A few years ago my long-time client Judith lost her 36-year-old daughter to cancer. As with many parents who outlive their children, Judith was racked with guilt over her daughter’s death.
“I must have failed her in someway . . . I must have done something wrong . . . I was a bad mother to her,” Judith sobbed during one of our consultations more than a year after her daughter’s funeral. Despite the passage of time, she was shrouded in darkness—her self-torment clouded her eyes and was etched onto the palm of her non-dominant hand.
The non-dominant hand—the hand we do not use to write with—represents our subconscious self and often reflects feelings and emotions we have deeply internalized . . . emotions that can harm or cripple us if not dealt with.
Studying Judith’s handprints, I saw that her non-dominant heart line had shriveled since her daughter’s passing. This told me she had shut herself off from feeling or expressing love—she had filled her heart with guilt and there was room for nothing else. Her situation worsened over the next year and I grew concerned for her mental, physical and spiritual wellbeing. Grieving over the loss of her child was normal and healthy, but closing down her heart and turning away from the world for so long was destructive.
It was nearing Christmas, which I knew would be a particularly difficult time for Judith. I encouraged her to combat her guilt by meditating as often and as deeply as possible—to focus on the love she held for her daughter and her daughter’s love for her.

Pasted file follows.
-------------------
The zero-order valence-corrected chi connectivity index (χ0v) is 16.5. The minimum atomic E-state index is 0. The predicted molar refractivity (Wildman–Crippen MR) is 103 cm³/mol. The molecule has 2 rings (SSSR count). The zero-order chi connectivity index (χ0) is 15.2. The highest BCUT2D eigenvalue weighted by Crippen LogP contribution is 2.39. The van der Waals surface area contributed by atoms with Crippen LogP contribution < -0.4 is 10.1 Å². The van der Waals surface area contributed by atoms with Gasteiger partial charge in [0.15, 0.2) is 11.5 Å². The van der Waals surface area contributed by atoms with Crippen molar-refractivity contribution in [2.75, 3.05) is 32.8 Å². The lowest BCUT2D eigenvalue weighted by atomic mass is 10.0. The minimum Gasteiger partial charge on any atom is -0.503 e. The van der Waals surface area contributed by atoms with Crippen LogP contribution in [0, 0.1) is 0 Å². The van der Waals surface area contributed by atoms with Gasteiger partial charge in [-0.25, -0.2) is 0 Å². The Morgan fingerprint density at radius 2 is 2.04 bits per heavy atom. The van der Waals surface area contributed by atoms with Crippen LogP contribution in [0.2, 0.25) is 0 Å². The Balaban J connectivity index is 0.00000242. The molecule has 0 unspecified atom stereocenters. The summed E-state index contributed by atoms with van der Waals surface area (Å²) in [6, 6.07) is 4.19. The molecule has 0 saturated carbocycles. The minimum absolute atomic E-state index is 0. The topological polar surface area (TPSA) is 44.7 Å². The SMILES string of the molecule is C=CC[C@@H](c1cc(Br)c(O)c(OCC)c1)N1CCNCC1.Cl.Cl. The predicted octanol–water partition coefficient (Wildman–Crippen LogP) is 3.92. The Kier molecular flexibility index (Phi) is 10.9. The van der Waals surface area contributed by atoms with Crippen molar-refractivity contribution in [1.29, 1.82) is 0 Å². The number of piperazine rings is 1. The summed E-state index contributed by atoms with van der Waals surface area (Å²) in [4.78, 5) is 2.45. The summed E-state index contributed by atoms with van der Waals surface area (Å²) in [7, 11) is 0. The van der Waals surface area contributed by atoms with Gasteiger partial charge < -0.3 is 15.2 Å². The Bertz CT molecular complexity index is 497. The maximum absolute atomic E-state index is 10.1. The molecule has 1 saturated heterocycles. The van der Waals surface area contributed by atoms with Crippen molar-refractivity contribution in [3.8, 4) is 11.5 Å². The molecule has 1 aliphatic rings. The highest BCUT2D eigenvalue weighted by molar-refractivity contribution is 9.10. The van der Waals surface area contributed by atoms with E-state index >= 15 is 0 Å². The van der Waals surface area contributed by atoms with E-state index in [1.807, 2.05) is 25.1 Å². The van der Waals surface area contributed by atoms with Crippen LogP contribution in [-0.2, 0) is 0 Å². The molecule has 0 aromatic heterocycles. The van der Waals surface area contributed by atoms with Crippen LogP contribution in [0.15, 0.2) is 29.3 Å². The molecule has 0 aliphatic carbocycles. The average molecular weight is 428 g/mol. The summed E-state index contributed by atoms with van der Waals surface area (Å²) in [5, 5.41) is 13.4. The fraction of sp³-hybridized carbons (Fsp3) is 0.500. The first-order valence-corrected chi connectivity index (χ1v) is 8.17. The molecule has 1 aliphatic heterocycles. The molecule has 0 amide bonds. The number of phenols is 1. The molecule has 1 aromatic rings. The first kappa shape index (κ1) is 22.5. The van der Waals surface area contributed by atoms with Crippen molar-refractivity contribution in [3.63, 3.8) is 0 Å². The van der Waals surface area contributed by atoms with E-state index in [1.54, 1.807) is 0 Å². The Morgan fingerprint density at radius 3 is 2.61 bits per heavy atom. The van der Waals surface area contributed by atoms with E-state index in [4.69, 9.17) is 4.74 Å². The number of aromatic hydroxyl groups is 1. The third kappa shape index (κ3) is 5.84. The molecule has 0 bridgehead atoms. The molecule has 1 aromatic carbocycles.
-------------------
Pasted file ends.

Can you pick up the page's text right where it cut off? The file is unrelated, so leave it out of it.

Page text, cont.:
“We have to grow your heart line again, Judith, or this guilt could consume you—heal yourself through meditating on the love you two shared . . . the bond you continue to share.”
Three months later Judith returned for another consultation—I was delighted to see that her tears and torment were gone and the light had returned to her eyes.
“What happened, Judith?” I asked, applying ink to her palms to take a fresh set of handprints.
She smiled, and told me she had followed my advice and had started meditating daily.
“At first the same dark thoughts kept running through my mind, “she said. `It’s my fault she died . . . I brought her into this world and I should have protected her . . . I was a bad mother; I was a bad mother!’ This went on for a few weeks.
“Then on Christmas morning a miracle happened. I began to meditate, but this time as soon as the thought ‘I was a bad mother’ popped into my head, the shelf holding my statue of Buddha collapsed behind me with a loud bang. I turned around and saw an envelope fluttering to the floor—I had tucked it behind the statue years before and completely forgotten about it . . . it was a letter from my daughter. The first line read, Mom you are such a good mother to me—I can never thank you enough for all you’ve done for me. I love you so much! A huge sense of relief flooded my heart; at that moment I vowed to no longer live in doubt and guilt, but in love and hope. I looked inward to reach out to my daughter, and I found her . . . or she found me.”
When Judith finished her story we looked at her new handprints and were amazed to see that, in just three months, the heart line in her non-dominant hand had regrown and now stretched across the breadth of her palm.
I will never forget Judith’s Christmas miracle story and the way palmistry helped her reconnect with her heart. And I will never underestimate the power of love to heal our suffering.
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